Valuing Your Team: More Than a ‘Thank You’

Photo by Sandra Gregory

By Kara Pinato Scro/Jump Media  

As an owner, trainer, or manager of an equestrian operation, your team extends beyond your day-to-day staff. Veterinarians, farriers, bodyworkers, and part-time help all play an integral part in making sure everything goes smoothly—whether at a horse show or at home. Days spent working in this industry are often long and laborious, and expressing gratitude is important.

For Laura Connaway, founder and president of Connaway & Associates Equine Insurance Services, Inc. as well as the breeder of her own grand prix mounts, it’s about more than saying “thank you.”

“I think about what makes me feel excited to be part of a team,” says Connaway. “It’s being around people who value each role or ‘part of the whole’ and don’t value one type of contribution more than another.” It’s this mentality that has shaped the way Connaway expresses gratitude on a day-to-day basis.

For Laura Connaway, recognizing the value of her teams—including those that work with her horses and those at Connaway & Associates Equine Insurance Services, Inc.—is a critical piece to creating a positive and productive work environment.

Noticing the Small Things

Connaway, who keeps her horses at home, says noticing the little things that each “segment” or team member is doing goes a long way. “I take notice of the people that spend the extra time with the horses,” says Connaway. “For example, without being asked, someone may take time to hand walk the horses in the paddock after they’ve just come home from a day of travel and they’re feeling a little fractious. It may not even be their job specifically, but they’re looking out for the team as a whole—that’s extremely valuable.”

Connaway recalls a recent situation in which her farrier noticed that one of her horses was dragging its hind feet and he suggested she have her veterinarian come take a look. Because she had planned to leave for a show just days later, the veterinarian rearranged his schedule to come out to the farm as quickly as possible. “When my vet examined the horse, he didn’t just ask to see my horse to jog,” said Connaway. “He used the lameness detector and flexed the horse. He knew how important this horse was to me and so he was thorough and did his job well.”

In the end, the horse was healthy, sound, and able to compete. According to Connaway, this illustrated the whole team working together and recognizing value in each part. The farrier and the veterinarian both took steps to make sure that the horse was in top form.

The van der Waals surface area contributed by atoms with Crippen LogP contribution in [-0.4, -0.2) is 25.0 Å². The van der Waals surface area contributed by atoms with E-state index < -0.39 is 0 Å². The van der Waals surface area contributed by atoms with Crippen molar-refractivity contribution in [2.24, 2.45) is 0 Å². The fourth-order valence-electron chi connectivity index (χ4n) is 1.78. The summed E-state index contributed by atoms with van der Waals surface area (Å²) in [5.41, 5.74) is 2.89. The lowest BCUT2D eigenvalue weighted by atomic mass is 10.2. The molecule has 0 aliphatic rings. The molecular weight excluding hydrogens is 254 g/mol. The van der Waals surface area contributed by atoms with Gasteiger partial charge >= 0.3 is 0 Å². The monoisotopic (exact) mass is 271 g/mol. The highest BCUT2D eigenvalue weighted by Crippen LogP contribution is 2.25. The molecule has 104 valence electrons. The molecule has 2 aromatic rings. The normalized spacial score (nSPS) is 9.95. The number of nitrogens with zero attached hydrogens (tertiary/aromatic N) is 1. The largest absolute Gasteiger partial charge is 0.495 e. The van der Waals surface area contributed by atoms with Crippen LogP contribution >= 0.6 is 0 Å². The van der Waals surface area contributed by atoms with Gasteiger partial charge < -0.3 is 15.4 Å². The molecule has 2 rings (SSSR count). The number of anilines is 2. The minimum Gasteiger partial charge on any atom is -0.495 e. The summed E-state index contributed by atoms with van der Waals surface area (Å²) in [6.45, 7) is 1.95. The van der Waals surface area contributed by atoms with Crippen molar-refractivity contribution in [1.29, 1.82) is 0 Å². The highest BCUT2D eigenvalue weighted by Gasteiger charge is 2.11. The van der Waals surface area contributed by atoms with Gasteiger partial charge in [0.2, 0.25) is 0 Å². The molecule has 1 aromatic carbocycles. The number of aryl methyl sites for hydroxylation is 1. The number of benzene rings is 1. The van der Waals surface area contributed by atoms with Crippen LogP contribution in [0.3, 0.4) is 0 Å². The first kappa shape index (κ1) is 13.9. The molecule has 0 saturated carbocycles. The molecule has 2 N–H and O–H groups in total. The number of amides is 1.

Sure, the farrier and the vet may have been “doing their jobs,” but the jobs were done well, and it enabled everything else Connaway had planned to run smoothly.

“In addition to saying ‘thank you,’” she says, “I like to celebrate my team’s hard work by showing them how their efforts have paid off. When my horse in question jumped clear in the grand prix that weekend, I sent my vet a video of the class and let him know his evaluation was correct; there wasn’t a problem. When things are going well, you can acknowledge that a team member’s hard work is paying off.”

Appreciating Every Job

Connaway also believes you can demonstrate gratitude by respecting the importance of every single role. “A large part of showing how grateful you are is ensuring that you are not demeaning anybody,” says Connaway. “What I mean by this is that each job is of the same importance and no job is beneath anyone.”

As the owner of a farm and in her professional career, Connaway makes time to do every single part of each job at some point, including taking on all of the barn work on weekends, and tacking on the occasional thrown shoe when her farrier is out of town. “I like to do the work,” she says. “It helps me understand—and ultimately appreciate—the effort that goes into each job, and the processes that have been put in place.”

In her professional career, when a team member goes on vacation, Connaway will typically take over that employee’s responsibilities. “Doing this helps me to figure out the workload of each person. If it’s overwhelming, I can assist in fine tuning processes or reallocating pieces of the position.” Connaway contends that, as an owner, trainer, or manager, by showing interest in and recognizing the importance of each job—in and out of the office—your team will take note and it’s a boost to morale.

With greater understanding and appreciation for everyone’s jobs, we are better equipped to connect, support, and show gratitude for each part of the whole.

“At the end of the day, I think one reason team members try hard is because they see others around them are invested in and dedicated to their individual role as well as the bigger picture,” Connaway adds. “I try to lead by example in this way and I’m very fortunate to work with people that love the horses and the work just as much as I do.” 

*This story was originally published in the August 2021 issue of The Plaid Horse. Click here to read it now and subscribe for issues delivered straight to your door!